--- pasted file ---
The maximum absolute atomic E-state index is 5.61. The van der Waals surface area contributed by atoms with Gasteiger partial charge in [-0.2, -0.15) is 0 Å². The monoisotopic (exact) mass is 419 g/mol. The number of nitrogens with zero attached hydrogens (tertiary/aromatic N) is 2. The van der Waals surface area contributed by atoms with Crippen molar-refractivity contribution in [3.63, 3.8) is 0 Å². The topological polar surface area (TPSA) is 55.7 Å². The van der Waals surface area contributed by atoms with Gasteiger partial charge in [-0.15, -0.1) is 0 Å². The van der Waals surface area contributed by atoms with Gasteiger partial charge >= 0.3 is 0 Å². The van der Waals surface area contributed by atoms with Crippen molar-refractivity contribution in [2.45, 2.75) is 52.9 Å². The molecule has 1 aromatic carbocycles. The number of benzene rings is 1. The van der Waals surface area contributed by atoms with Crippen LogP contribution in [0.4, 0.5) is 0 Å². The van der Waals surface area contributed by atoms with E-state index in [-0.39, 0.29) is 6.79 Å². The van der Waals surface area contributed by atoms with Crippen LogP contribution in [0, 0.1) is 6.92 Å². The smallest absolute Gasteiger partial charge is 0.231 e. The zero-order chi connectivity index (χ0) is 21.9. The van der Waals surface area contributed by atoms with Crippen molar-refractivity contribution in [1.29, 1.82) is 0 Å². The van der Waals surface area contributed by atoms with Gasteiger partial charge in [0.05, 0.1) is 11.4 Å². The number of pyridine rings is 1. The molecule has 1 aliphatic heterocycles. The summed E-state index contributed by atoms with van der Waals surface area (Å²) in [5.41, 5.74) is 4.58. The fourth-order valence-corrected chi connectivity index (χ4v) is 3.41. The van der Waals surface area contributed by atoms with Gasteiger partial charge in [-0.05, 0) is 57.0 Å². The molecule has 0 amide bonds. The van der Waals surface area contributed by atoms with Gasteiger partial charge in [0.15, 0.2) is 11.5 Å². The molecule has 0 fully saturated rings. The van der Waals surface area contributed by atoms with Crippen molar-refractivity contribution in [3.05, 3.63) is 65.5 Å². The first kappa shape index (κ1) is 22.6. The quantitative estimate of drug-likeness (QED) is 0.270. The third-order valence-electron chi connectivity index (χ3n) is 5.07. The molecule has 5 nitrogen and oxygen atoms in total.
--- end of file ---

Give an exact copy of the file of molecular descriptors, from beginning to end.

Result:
The maximum absolute atomic E-state index is 5.61. The van der Waals surface area contributed by atoms with Gasteiger partial charge in [-0.2, -0.15) is 0 Å². The monoisotopic (exact) mass is 419 g/mol. The number of nitrogens with zero attached hydrogens (tertiary/aromatic N) is 2. The van der Waals surface area contributed by atoms with Crippen molar-refractivity contribution in [3.63, 3.8) is 0 Å². The topological polar surface area (TPSA) is 55.7 Å². The van der Waals surface area contributed by atoms with Gasteiger partial charge in [-0.15, -0.1) is 0 Å². The van der Waals surface area contributed by atoms with Gasteiger partial charge >= 0.3 is 0 Å². The van der Waals surface area contributed by atoms with Crippen molar-refractivity contribution in [2.45, 2.75) is 52.9 Å². The molecule has 1 aromatic carbocycles. The number of benzene rings is 1. The van der Waals surface area contributed by atoms with Crippen LogP contribution in [0.4, 0.5) is 0 Å². The van der Waals surface area contributed by atoms with E-state index in [-0.39, 0.29) is 6.79 Å². The van der Waals surface area contributed by atoms with Crippen LogP contribution in [0, 0.1) is 6.92 Å². The smallest absolute Gasteiger partial charge is 0.231 e. The zero-order chi connectivity index (χ0) is 21.9. The van der Waals surface area contributed by atoms with Crippen molar-refractivity contribution in [1.29, 1.82) is 0 Å². The van der Waals surface area contributed by atoms with Gasteiger partial charge in [0.05, 0.1) is 11.4 Å². The number of pyridine rings is 1. The molecule has 1 aliphatic heterocycles. The summed E-state index contributed by atoms with van der Waals surface area (Å²) in [5.41, 5.74) is 4.58. The fourth-order valence-corrected chi connectivity index (χ4v) is 3.41. The van der Waals surface area contributed by atoms with Gasteiger partial charge in [-0.05, 0) is 57.0 Å². The molecule has 0 amide bonds. The van der Waals surface area contributed by atoms with Gasteiger partial charge in [0.15, 0.2) is 11.5 Å². The molecule has 0 fully saturated rings. The van der Waals surface area contributed by atoms with Crippen molar-refractivity contribution in [3.05, 3.63) is 65.5 Å². The first kappa shape index (κ1) is 22.6. The quantitative estimate of drug-likeness (QED) is 0.270. The third-order valence-electron chi connectivity index (χ3n) is 5.07. The molecule has 5 nitrogen and oxygen atoms in total.